In this study, we examined the effect of α-syn overexpression in mice on gene expression in the SNpc. Our data showed that α-syn overexpression caused alterations in a small number of genes early in the pathological process, before any cellular or behavioral changes were apparent in the transgenic mice. Alterations in gene expression were more pronounced at a later stage of disease when pathological changes were apparent, and these late changes affected different genes than those modified early. These late gene expression changes were focused around transcription-related processes.Our analysis also suggested that gender modified the alterations of gene expression in this model.
We found striking differences between early changes in gene expression and those observed after pathological changes had clearly developed in the α-syn model. Prior to the onset of pathological changes, gene expression changes in the α-syn transgenic mice were modest. By conservative statistical criteria, we found only 29 genes to be altered. In contrast, 179 genes were altered in older transgenic mice. The larger gene list from the nine-month-old mice analysis reflects in part a reduction in variability among the animals, which presumably is a result of a more stable state of α-syn-related pathology at this later stage. When limiting our data sets by false discovery rates, we found no genes altered at both early and late time periods. Only nine genes were found altered in transgenic mice at both time periods when we evaluated our less stringent gene lists not limited by false discovery rate. Two of these nine genes are implicated with cell cycle regulation – calmodulin 1 (Rasmussen and Means, 1989
) and cyclin D2 (Jena et al., 2002
). The other seven genes do not seem to share any particular biological processes, with their functions still largely unknown.
The most striking result of our study is that many of the genes altered later in the disease model were directly related to transcriptional regulation, nuclear function, and DNA binding. These data support the view that transcriptional dysregulation is an important consequence of α-syn overexpression and, therefore, may be critical to the pathogenesis of synucleinopathies. Alpha-syn has been identified within cell nuclei and has been shown to associate with histones in vitro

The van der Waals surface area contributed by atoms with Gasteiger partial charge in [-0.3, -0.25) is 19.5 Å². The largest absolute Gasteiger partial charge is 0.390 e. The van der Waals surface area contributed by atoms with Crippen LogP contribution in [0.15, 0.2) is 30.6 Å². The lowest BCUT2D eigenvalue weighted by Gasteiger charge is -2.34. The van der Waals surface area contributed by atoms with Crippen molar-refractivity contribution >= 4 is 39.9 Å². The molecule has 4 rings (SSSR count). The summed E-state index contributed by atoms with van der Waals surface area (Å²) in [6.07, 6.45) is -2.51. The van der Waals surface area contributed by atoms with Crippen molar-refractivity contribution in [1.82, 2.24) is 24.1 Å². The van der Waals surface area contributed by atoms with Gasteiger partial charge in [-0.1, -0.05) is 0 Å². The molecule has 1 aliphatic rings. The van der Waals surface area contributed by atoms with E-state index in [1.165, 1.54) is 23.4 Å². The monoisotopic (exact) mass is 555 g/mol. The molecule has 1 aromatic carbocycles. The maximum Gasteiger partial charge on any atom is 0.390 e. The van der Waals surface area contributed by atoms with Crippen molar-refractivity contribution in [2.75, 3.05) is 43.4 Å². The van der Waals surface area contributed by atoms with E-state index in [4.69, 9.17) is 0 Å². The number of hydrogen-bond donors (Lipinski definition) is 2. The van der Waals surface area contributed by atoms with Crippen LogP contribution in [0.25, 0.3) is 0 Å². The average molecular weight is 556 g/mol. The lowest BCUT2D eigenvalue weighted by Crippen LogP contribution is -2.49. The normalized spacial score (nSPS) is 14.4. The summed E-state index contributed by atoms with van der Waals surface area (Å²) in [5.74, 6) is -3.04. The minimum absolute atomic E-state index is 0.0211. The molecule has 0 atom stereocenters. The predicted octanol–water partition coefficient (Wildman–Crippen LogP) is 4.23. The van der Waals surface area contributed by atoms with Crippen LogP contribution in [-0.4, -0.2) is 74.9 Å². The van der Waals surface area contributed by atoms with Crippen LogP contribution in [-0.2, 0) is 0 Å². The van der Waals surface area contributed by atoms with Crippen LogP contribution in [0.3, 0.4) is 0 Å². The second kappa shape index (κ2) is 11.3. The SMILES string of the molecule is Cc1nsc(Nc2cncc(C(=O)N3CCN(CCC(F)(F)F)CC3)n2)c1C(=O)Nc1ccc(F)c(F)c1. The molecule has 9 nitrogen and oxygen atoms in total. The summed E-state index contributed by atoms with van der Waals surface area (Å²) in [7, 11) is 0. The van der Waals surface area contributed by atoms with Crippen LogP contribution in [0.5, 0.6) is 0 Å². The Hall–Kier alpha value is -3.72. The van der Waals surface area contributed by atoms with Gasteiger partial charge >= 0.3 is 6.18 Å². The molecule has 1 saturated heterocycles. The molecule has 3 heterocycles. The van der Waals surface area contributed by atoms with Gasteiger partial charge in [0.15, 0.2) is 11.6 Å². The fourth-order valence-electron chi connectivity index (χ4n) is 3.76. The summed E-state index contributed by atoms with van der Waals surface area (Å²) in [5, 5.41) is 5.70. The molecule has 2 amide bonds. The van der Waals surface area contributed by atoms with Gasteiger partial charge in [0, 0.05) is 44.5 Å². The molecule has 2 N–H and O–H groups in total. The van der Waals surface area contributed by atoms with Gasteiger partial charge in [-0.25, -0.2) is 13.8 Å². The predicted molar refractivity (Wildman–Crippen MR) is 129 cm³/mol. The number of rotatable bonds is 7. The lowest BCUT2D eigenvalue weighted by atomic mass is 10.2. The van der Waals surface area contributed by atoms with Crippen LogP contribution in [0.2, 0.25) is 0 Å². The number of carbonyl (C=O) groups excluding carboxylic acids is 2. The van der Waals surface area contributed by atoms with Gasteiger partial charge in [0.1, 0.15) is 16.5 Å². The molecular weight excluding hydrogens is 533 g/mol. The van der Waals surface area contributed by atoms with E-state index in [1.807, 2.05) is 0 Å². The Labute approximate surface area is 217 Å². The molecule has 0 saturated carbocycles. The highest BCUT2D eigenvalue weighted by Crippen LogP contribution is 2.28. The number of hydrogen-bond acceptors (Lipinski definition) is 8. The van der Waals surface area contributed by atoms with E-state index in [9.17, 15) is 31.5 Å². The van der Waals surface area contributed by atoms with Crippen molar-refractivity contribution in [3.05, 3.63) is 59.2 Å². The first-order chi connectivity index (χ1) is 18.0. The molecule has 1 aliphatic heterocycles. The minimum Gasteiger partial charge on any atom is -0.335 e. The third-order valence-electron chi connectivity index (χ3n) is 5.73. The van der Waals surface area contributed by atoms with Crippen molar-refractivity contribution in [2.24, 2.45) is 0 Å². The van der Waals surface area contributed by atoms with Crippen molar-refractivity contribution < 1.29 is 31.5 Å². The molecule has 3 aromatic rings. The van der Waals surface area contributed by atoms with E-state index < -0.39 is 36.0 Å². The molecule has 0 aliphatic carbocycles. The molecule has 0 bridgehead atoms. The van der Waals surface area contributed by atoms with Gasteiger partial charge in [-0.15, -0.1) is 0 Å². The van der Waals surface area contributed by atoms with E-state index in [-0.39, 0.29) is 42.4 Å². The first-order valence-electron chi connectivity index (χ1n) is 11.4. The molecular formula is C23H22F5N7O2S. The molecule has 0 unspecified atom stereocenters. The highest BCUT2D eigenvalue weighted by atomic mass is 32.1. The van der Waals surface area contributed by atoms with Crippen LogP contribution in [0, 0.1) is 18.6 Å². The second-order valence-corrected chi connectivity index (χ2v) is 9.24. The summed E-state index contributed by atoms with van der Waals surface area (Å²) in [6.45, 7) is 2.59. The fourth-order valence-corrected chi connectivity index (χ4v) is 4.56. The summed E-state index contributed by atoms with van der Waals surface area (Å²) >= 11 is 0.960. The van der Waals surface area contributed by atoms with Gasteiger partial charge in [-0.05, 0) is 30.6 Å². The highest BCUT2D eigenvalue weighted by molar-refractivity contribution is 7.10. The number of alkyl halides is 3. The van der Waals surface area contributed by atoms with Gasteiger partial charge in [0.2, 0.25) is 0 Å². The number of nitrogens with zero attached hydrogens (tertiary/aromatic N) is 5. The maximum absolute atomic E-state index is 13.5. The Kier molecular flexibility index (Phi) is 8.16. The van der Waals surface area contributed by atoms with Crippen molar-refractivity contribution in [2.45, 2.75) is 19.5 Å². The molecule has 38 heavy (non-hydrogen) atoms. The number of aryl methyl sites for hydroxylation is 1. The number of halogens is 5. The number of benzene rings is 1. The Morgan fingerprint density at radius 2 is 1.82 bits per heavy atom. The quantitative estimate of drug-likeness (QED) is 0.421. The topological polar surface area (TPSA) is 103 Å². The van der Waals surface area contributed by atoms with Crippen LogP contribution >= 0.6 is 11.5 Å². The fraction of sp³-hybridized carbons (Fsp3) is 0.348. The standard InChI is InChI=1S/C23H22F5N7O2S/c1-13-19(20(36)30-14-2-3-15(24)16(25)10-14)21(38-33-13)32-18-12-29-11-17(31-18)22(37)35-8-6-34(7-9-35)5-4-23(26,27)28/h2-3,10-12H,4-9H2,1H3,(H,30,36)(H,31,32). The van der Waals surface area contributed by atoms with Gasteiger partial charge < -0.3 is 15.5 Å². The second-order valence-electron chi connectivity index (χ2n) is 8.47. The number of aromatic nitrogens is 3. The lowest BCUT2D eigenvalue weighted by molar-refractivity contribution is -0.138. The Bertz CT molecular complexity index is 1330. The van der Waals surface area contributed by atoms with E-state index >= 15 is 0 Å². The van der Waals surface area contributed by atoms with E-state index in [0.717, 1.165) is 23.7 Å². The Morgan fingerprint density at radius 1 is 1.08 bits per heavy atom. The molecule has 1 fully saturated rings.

(Goers et al., 2003
; Maroteaux et al., 1988
). Studies by Kontopoulos et al. (2006)
have provided direct evidence that α-syn can inhibit histone acetylation in both mammalian cell culture models and transgenic Drosophila
. The effect of α-syn on histone acetylation appears critical to α-syn-induced toxicity, as treatment with histone deacetylase inhibitors rescues against α-syn-induced toxicity (Kontopoulos et al., 2006
). The present study confirms the transcriptional effect of α-syn in a mouse model for PD.
It is important to recognize that microarray studies do not directly assess transcription. The parameter measured is the abundance of specific mRNAs, which can be affected not only by transcription but also by alterations in RNA half-lives. While we cannot exclude an effect of α-syn on the stability of some transcripts, the large number of alterations as well as the observed changes in mRNAs for many components of the transcriptional process suggests that transcriptional dysregulation is the predominant effect underlying the changes.
Another significant finding is the confirmation in this mouse model that gender influences gene expression changes induced by α-syn overexpression. This analysis was prompted by the recent observation that gender has a marked effect on gene expression in human dopaminergic SN neurons, influencing the patterns of gene expression in both normal brain and the response to PD (Cantuti-Castelvetri et al., 2007
). Other microarray studies have also revealed gender differences in gene expression in normal human brain (Vawter et al., 2004
), but there is little additional data available on the interaction of gender and disease state on neuronal gene expression in either humans or animal models. The importance of gender is emphasized by the fact that the incidence of PD is nearly twice that in men as in women (Baldereschi et al., 2000
; Van Den Eeden et al., 2003
). Since our study was originally designed with gender-matched animal groups, we were able to examine the effect of gender directly, although the number of animals in the subgroup analysis is necessarily smaller and lacks statistical power compared to the primary analysis. Nevertheless, we found substantial gender-based differences in the response to α-syn overexpression. We observed that α-syn caused more gene changes among female mice, and most altered genes were different between genders. At present it is not known whether mice exhibit gender-based differences in vulnerability to α-syn toxicity, yet in other animal PD models, males have exhibited increased susceptibility to MPTP (Dluzen and McDermott, 2000